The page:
Map_thumbnail_large_font

Mustela lutreolina

Status_ne_offStatus_dd_onStatus_lc_offStatus_nt_offStatus_vu_offStatus_en_offStatus_cr_offStatus_ew_offStatus_ex_off

Taxonomy [top]

Kingdom Phylum Class Order Family
ANIMALIA CHORDATA MAMMALIA CARNIVORA MUSTELIDAE

Scientific Name: Mustela lutreolina
Species Authority: Robinson & Thomas, 1917
Common Name(s):
English Indonesian Mountain Weasel
Taxonomic Notes: The species is closely related to Mustela sibirica (van Bree and Boeadi 1978, Abramov 2000). Some historical records refer to the species as Mustela sibirica luterolina.

Assessment Information [top]

Red List Category & Criteria: Data Deficient ver 3.1
Year Published: 2008
Date Assessed: 2008-06-30
Assessor(s): Duckworth, J.W., Barney, L. & Abramov, A.
Reviewer(s): Belant, J. (Small Carnivore Red List Authority) & Schipper, J. (Global Mammal Assessment Team)
Justification:
This species is listed as Data Deficient, as too little is known about its population, ecology or current threats to apply the Red List Criteria. Is therefore unclear if this species is threatened, and more survey work is required in order to have sufficient data on which to assess this species. While there is no strong reason to think that it is, the paucity of recent records despite some level of biological survey in its current range indicates a need to understand its status more clearly.
History:
1996 Endangered
1994 Insufficiently Known (Groombridge 1994)
1990 Insufficiently Known (IUCN 1990)
1988 Insufficiently Known (IUCN Conservation Monitoring Centre 1988)

Geographic Range [top]

Range Description: This species is known only from the highlands of southern Sumatra and Java, Indonesia: it occurs as far east on Java as the Ijang plateau (van Bree and Boeadi 1978, Meri et al.2007). On Sumatra, it is known from Bengkulu Province (Sody 1949), where it was found on Mt. Dempo (Lunde and Musser 2003) and recently was recorded north to Gon Kerinci (Holden 2006). ). The northern and central highlands of Sumatra have not been surveyed well enough to say whether or not it occurs there (Meiri et al. 2007). The altitudinal range of this species on Sumatra is 1,000 to 3,000 m (Lunde and Musser 2003, van Bree and Boeadi 1978, Holden 2006).
Countries:
Native:
Indonesia
Range Map: Click here to open the map viewer and explore range.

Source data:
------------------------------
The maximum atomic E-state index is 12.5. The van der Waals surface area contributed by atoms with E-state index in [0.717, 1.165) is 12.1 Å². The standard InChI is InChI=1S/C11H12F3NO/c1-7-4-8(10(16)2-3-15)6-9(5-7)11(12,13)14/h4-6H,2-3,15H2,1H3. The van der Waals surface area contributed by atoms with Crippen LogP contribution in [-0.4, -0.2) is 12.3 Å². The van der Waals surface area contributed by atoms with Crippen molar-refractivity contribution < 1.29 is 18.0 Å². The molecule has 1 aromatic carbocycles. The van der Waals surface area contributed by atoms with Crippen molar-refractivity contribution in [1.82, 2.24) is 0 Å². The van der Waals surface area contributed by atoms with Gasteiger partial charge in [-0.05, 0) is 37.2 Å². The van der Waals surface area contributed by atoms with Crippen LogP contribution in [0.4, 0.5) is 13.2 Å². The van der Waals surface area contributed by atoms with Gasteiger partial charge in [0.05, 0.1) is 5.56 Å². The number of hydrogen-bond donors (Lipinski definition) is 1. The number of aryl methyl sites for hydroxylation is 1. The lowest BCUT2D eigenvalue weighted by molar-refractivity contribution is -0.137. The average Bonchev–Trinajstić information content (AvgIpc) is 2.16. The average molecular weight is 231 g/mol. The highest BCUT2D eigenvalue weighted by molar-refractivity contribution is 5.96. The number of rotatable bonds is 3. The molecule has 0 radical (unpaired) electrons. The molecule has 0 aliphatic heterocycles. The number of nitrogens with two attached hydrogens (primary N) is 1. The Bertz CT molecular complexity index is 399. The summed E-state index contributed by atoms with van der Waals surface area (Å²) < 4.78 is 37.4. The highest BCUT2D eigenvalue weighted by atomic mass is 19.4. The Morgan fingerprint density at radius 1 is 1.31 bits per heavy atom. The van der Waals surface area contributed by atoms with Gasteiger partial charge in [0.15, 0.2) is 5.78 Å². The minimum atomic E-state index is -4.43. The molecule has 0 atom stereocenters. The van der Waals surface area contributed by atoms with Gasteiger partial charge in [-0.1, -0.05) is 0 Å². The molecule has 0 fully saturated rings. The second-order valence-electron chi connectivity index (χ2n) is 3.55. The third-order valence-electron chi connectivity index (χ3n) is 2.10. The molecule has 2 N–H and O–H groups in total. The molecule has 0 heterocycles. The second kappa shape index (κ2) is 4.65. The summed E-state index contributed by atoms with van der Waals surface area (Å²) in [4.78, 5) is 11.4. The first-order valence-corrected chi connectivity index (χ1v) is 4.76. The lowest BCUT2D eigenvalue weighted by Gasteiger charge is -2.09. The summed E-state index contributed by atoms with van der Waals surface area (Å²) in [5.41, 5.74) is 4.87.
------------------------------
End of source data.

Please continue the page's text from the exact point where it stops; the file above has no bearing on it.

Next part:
Population [top]

Population: Nothing is known about this species’s abundance. It is known from 15 specimens (only twelve of which have locality data) and one field sighting: nine records from Java and four from Sumatra (van Bree and Boeadi, 1978, Lunde and Musser, 2003, Holden 2006, Meiri et al. 2007).
Population Trend: Unknown

Habitat and Ecology [top]

Habitat and Ecology: This species is restricted to high altitudes of 1,000-2,200 m (Lunde and Musser, 2003), within which habitat use is unclear. Also, there is a recent sighting at 3,000 m, in scrub above the forest line (Holden, 2006).
Systems: Terrestrial

Threats [top]

Major Threat(s): There are no obvious potential major threats to this species: it is not sought for trade; it lives in Sumatra above the altitudes where general snaring and trapping of ground mammals is intense and where deforestation is heavy; natural habitat on Java in this altitudinal band is heavily fragmented but relatively stable; and the species' dependence, if any, on old-growth, extensive, or even any sort of forest is unknown (Meiri et al. 2007). Doubtless on both islands some are fall victim to non-selective hunting methods, but there is no reason to consider these numbers are large.

Conservation Actions [top]

Conservation Actions: It was recorded from Mt. Dempo in Sumatra (part of a protected area system (MacKinnon, 1997) in 1936 (Lunde and Musser, 2003). According to Boeadi (pers. comm. 1986) this species is found in Gunung Gede-Pangrango National Park (15,000 ha) near Bogor, west Java - from where there are historical specimens (van Bree and Boeadi 1978). Schreiber et al (1989) recommends "field work in the mountains of southern Sumatra and Java to locate populations of the mountain weasel and to assess their conservation status and requirements, as well as continuation of conservation efforts on Gunung Slamat in central Java being desirable." Ecology is still too poorly known to recommend conservation measures in the continuing absence of the recommended surveys.

Bibliography [top]

Abramov, A. V. 2000. The taxonomic status of the Japanese weasel, Mustela itatsi (Carnivora, Mustelidae). Zoologicheskii Zhurnal 79: 80-88.

Bree van, P. J. H. and Boeadi. 1978. Notes on the Indonesian Mountain Weasel, Mustela lutreolina Robinson and Thomas, 1917. Zeitschrift für Säugetierkunde 43: 166-170.

Holden, J. 2006. Small carnivores in central Sumatra. Small Carnivore Conservation 34/35: 35-38.

Lunde, D. P. and Musser, G. G. 2003. A recently discovered specimen of Indonesian mountain weasel (Mustela lutreolina Robinson & Thomas 1917) from Sumatra. Small Carnivore Conservation 28: 22.

Meiri, S., Duckworth, J. W. and Meijaard, E. 2007. Biogeography of Indonesian mountain weasel Mustela lutreolina and a newly discovered specimen. Small Carnivore Conservation 37: 1–5.

Wozencraft, W. C. 2005. Order Carnivora. In: D. E. Wilson and D. M. Reeder (eds), Mammal Species of the World: A taxonomic and geographic reference. Third Edition, pp. 532-628. Smithsonian Institution Press, Washington, DC, USA.


Citation: Duckworth, J.W., Barney, L. & Abramov, A. 2008. Mustela lutreolina. The IUCN Red List of Threatened Species. Version 2014.2. <www.iucnredlist.org>. Downloaded on 31 July 2014.
Disclaimer: To make use of this information, please check the <Terms of Use>.
Feedback: If you see any errors or have any questions or suggestions on what is shown on this page, please fill in the feedback form so that we can correct or extend the information provided